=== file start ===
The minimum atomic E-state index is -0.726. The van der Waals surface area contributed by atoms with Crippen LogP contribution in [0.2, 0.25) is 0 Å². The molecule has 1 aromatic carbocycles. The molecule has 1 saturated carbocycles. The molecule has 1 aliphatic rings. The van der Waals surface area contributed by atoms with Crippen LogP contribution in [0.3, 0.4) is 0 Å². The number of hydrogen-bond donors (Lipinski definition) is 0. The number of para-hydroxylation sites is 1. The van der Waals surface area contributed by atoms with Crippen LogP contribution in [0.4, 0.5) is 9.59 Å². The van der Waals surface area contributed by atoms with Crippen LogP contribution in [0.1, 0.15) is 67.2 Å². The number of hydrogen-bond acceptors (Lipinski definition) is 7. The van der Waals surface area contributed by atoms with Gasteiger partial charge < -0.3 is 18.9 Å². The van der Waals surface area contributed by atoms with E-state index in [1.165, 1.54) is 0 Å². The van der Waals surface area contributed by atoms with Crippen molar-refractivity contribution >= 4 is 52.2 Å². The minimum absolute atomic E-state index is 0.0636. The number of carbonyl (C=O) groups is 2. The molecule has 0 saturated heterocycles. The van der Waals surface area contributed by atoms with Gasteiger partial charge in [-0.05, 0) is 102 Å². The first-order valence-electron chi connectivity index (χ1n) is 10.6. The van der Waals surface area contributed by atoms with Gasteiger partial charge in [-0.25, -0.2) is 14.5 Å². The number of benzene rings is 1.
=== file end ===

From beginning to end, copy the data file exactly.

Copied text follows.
The minimum atomic E-state index is -0.726. The van der Waals surface area contributed by atoms with Crippen LogP contribution in [0.2, 0.25) is 0 Å². The molecule has 1 aromatic carbocycles. The molecule has 1 saturated carbocycles. The molecule has 1 aliphatic rings. The van der Waals surface area contributed by atoms with Crippen LogP contribution in [0.3, 0.4) is 0 Å². The number of hydrogen-bond donors (Lipinski definition) is 0. The number of para-hydroxylation sites is 1. The van der Waals surface area contributed by atoms with Crippen LogP contribution in [0.4, 0.5) is 9.59 Å². The van der Waals surface area contributed by atoms with Crippen LogP contribution in [0.1, 0.15) is 67.2 Å². The number of hydrogen-bond acceptors (Lipinski definition) is 7. The van der Waals surface area contributed by atoms with Gasteiger partial charge < -0.3 is 18.9 Å². The van der Waals surface area contributed by atoms with E-state index in [1.165, 1.54) is 0 Å². The van der Waals surface area contributed by atoms with Crippen molar-refractivity contribution >= 4 is 52.2 Å². The minimum absolute atomic E-state index is 0.0636. The number of carbonyl (C=O) groups is 2. The molecule has 0 saturated heterocycles. The van der Waals surface area contributed by atoms with Gasteiger partial charge in [-0.05, 0) is 102 Å². The first-order valence-electron chi connectivity index (χ1n) is 10.6. The van der Waals surface area contributed by atoms with Gasteiger partial charge in [-0.25, -0.2) is 14.5 Å². The number of benzene rings is 1.